China's unique "barefoot doctor" system, the huge paramedical corps that his attracted world attention, is undergoing substantial change in the wake of complaints about incompetence and waste, foreign specialists said recently.
American health officials said during a visit to China that Chinese medical officials no longer heap praise on the program that at one time claimed as many as 1.8 million trained health workers. The U.S. specialists who have been here before, say the claimed size of the program seems to have shrunk to 1.4 or 1 million with indications that even that number is thought to be too large and too poorly trained.
"We've been told much of the time the barefoot doctor will just refer a patient to a county hospital, or the patient does'nt trust the barefoot doctor and demands a referral. So now the county hospitals are in a mess," said one U.S. health specialist who speaks Chinese.
The new move to provide bettertrained paramedics, perhaps based in the town hospitals rather than in tiny village clinics, reflects a basic shift at all levels of Chinese society and government. The leadership following the late party chairman Mao Tse -- tung is determined to rely more on well -- trained technicians and less on ethusiastic amateurs inspired by Maoist rhetoric.
What this will do to the health care available to China"s 800 million peasants is unclear, although some experts feel peasants will lose easy access to basic medicine. It appears that peasant doubts about the barefoot doctors have in part stimulated the changes.
Dilution of Peking's commitment to barefoot doctors is sure to be a blow to Western admirers of Mao and his Cultural Revolution of the late 1960s. Like the return of competitive college entrance exams and incentive bonuses, the health care change represents a retreat from what many inside and outside China have portrayed as a great experiment in creating a true egalitarian society.
One American specialist, who traveled here recently with U.S. Health Education and Welfare Secretary Joseph A. Califano, said he was convinced of the deemphasis of barefoot doctors after a briefing given Califano by Chinese Health Ministry official Chang Kan.
"What was interested was Chang barely mentioned barefoot doctors," the American said.
"Development is not balanced in our work," Chang said. "We are now emphasizing the raising of standards."
The concept of barefoot doctors was inspired by a Mao directive to "put the stress on the rural areas" in medicine and health. The term "barefoot" was designed to identify them with their poor, sometimes shoeless clients. Many of the paramedics are sons and daughters of peasants.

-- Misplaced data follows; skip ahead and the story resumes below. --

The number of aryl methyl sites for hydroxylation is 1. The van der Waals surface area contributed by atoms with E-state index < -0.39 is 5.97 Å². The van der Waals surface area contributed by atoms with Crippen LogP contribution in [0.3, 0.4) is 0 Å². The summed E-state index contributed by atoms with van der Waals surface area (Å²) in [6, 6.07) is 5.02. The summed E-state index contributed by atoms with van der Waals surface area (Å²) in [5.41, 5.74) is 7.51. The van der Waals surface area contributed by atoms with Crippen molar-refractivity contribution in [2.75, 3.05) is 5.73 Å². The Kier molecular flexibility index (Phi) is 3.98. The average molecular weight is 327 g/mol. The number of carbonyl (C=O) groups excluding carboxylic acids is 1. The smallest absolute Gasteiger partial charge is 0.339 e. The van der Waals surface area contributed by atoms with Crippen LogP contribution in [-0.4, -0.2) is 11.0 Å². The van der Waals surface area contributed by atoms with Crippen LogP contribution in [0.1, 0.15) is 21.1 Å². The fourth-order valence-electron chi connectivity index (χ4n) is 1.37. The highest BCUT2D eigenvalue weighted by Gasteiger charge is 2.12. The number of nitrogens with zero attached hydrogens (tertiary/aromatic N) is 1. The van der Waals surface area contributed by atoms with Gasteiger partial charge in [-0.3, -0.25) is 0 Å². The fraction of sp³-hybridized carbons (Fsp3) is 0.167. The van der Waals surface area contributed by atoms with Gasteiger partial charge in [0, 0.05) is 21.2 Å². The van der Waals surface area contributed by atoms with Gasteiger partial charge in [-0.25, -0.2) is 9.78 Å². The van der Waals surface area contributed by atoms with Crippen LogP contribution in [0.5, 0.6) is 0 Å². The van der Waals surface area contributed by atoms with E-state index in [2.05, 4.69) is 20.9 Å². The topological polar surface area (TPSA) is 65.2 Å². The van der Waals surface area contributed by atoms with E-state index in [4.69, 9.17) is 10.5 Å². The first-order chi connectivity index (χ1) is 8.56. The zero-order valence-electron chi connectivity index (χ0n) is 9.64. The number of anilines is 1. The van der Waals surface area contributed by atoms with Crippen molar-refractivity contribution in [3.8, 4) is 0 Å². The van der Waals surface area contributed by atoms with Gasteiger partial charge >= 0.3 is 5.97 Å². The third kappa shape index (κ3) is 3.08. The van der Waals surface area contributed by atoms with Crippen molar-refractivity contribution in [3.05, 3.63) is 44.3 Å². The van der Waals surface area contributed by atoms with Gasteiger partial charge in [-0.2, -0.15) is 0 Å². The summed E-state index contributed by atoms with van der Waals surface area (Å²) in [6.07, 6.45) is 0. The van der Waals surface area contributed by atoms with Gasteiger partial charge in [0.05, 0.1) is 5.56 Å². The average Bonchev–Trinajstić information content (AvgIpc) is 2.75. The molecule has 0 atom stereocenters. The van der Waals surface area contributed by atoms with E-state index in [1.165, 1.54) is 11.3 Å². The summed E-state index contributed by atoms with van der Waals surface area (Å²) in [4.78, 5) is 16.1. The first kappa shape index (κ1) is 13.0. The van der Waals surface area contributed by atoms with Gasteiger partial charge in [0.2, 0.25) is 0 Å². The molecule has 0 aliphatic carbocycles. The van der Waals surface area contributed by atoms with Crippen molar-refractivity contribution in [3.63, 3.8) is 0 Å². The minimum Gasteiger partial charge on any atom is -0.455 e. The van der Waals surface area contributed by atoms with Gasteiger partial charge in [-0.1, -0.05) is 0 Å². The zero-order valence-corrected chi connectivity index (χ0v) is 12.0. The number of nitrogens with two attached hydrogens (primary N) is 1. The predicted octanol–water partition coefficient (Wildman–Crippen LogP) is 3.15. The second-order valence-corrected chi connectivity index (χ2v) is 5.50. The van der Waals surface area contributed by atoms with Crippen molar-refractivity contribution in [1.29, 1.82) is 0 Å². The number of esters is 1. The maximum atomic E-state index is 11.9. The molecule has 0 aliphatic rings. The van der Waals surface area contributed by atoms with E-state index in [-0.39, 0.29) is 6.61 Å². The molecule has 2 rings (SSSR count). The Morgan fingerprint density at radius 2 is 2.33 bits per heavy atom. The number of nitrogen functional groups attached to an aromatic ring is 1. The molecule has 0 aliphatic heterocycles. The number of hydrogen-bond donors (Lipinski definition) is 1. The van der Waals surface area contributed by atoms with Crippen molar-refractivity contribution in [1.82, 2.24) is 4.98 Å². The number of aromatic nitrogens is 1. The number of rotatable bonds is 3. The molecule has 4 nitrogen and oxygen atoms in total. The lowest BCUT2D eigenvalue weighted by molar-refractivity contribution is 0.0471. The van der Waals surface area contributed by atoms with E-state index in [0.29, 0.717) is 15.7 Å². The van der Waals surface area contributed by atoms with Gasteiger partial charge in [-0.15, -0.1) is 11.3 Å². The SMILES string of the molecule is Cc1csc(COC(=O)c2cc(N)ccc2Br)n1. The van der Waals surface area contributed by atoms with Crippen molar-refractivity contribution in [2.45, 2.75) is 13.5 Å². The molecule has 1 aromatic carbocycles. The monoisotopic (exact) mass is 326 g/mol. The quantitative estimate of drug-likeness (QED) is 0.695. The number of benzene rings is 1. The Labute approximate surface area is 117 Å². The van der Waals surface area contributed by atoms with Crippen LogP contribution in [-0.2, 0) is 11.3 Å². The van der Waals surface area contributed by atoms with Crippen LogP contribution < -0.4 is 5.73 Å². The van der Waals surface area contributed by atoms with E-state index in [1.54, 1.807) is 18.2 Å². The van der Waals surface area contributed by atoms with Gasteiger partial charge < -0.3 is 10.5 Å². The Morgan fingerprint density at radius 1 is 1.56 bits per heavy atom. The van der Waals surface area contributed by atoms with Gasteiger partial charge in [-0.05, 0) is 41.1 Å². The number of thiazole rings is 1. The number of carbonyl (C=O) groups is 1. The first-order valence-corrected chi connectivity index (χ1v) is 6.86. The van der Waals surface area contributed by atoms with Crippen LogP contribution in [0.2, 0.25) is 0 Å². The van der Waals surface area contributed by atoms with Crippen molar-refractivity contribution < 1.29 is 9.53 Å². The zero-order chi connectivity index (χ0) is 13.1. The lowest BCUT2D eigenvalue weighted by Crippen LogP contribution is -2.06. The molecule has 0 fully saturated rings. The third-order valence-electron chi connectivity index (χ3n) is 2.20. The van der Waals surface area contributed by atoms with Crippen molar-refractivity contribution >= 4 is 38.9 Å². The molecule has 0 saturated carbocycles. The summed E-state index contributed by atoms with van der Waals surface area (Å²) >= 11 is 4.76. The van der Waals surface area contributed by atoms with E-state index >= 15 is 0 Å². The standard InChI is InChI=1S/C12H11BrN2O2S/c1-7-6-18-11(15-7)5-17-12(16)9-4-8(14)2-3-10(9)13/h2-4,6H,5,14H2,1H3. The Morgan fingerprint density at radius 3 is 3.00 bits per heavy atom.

The program called for each to be trained for three months by urban doctors and medical students sent to the countryside. The paramedics learned first aid and identification of common disease, but it is unclear how rigorous their training was.
Chinese officials have indicated that after three years of mediocre harvests in the countryside, some peasants have begun to ask if they can afford to pay young, minimally trained health workers who do not do their share of field work. Some localities to let young and vigorous youths, those most likely to perform well as health workers, leave field work even to be trained.
Officials at higher levels have acknowledged reports of misuse of drugs. Some barefoot doctors apparently order mote than they need of antibiotics, a much sought after item here, and exchange them for such favors as movie tickets or special foods.
Peking officials recently have unveiled a budget for 1979 with unusual restraints on new spending and production. The governement seems to worry about what appears to be a deficit.
The official of useless construction projects and waste of government funds, and some problems of the barefoot doctor program seem also to qualify as waste.
Recognizing their lack of funds and doctors, Chinese officials say they must continue to rely on some version of the barefoot doctor program, if smaller and with better training important is continued relaiance on traditional Chinese medicines, vast collections of herbs that can be found cataloged in small drawers in many commune health stations.
Barefoot doctors also use acupuncture, but some visiting foreign doctors complain that needls are not sterilized and thus help spread hepatitis.